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Good Airport Signage  
User currently offlineF9Fan From United States of America, joined Jan 2004, 704 posts, RR: 3
Posted (12 years 4 months 6 days 4 hours ago) and read 3117 times:

Here is my criteria for good airport signage

  • Sharp contrast

  • Large, easy to read font

  • Informative without being cluttered

  • Easy to follow instructions

  • That said, here are some examples from airports I've recently been in.

    DFW - horrible contrast (white letters on beige background). Fairly easy to follow, though.

    DEN - Good contrast, signs well spaced. Arrows difficult to follow, especially near escalators.

    FLL - Video paging boards difficult to read, especially if you are in a big crowd. Otherwise very good.

    LAS - Excellent signage, except the signs are overwhelmed by the openness of the main terminal.

    LAX - Could benefit from some more signage, but not bad.

    PNS - good contrast, but the arrows are hard to follow (shaft of arrow too wide). Easy to follow, but it is a small airport so they don't need much.

    DCA - Font too small, and lighting is uneven making them difficult to read.

    I'd love to hear your comments about signage at other airports


    4 replies: All unread, jump to last
    User currently offlineBA From United States of America, joined May 2000, 11200 posts, RR: 57
    Reply 1, posted (12 years 4 months 6 days 4 hours ago) and read 3097 times:

    Beirut International Airport is full of signs everywhere:

    They are all over here in the departure hall:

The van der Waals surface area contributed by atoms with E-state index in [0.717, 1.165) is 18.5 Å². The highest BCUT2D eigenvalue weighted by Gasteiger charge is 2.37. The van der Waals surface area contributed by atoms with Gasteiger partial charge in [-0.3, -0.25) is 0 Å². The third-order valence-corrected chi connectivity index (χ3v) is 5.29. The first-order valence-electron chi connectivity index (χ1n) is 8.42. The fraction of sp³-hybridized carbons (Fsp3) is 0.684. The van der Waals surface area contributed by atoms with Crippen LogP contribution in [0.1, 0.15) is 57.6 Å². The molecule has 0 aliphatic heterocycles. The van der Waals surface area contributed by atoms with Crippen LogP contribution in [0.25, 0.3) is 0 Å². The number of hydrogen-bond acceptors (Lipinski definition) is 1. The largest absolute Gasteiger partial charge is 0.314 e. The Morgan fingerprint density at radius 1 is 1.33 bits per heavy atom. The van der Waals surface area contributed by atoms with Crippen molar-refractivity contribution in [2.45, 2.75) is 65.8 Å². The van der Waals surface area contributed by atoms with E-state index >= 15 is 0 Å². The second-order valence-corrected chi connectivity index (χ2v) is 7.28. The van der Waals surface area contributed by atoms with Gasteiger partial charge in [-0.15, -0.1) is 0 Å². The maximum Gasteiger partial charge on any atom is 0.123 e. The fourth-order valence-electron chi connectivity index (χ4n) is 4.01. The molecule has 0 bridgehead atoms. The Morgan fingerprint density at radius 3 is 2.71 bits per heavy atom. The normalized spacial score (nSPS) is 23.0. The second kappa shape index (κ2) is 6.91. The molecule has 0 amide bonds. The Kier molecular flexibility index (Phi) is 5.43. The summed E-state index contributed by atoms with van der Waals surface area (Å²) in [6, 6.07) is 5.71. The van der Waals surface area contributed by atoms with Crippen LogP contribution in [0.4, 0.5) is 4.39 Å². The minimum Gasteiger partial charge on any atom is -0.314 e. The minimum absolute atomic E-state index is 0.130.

All over here once again:

    They are just all over the place. Infact they are too much...

    But they are very easy to read with a normal black background and white text. Everything is always written in Arabic, English, and French.


    [Edited 2004-01-26 07:05:53]

    "Generosity is giving more than you can, and pride is taking less than you need." - Khalil Gibran
    User currently offlineTrickijedi From United States of America, joined May 2001, 3266 posts, RR: 4
    Reply 2, posted (12 years 4 months 6 days 4 hours ago) and read 3091 times:

    Some airports with some of the best signage:


    You know exactly where you are at these airports.

    Its better to be on the ground wishing you were in the air than be in the air wishing you were on the ground. Fly safe!
    User currently offlineFlashmeister From United States of America, joined Apr 2000, 2939 posts, RR: 6
    Reply 3, posted (12 years 4 months 6 days 2 hours ago) and read 3061 times:
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    ATL has good signage, although it's hard to get lost.

    SFO's signage, particularly in the unrenovated terminals, is confusing. The AirTrain is also confusing unless you study the route map first.

    OAK is dreadful -- signage and terminal.

    DUB's signage also could use some work, but once you get the hang of it, it's not bad.

    AMS signage is good -- very clear.

    LGA's signage is improving, and the switch to the Int'l yellow/green/black standard is a good thing.

    DCA signage is clear and easy to use -- also somewhat follows the Int'l standard.

    PDX's signage is alright, but they rely too much on icons with tiny descriptors underneath them. They also make stupid mistakes -- the name of the airline is "Southwest", not "SouthWest".

    User currently offlineM404 From United States of America, joined Nov 2003, 2258 posts, RR: 4
    Reply 4, posted (12 years 4 months 6 days 2 hours ago) and read 3046 times:
    Support Airliners.net - become a First Class Member!

    You hit on one of my pet peeves. I used to wonder why so many passengers asked the same questions. Simple - Bad signage. The simplest answer would be an international system used at ALL airports that is the same everywhere. That way we all know what to look for after a few flights. Same pictures, same colors. Same size. No fancy tries to be different. We need to work on this, especially in America, as we promote a global marketplace. No airport could call itself International until it meet standard signage codes. The need is glaring and the answer COULD be starring us in the face.

    Less sarcasm and more thought equal better understanding
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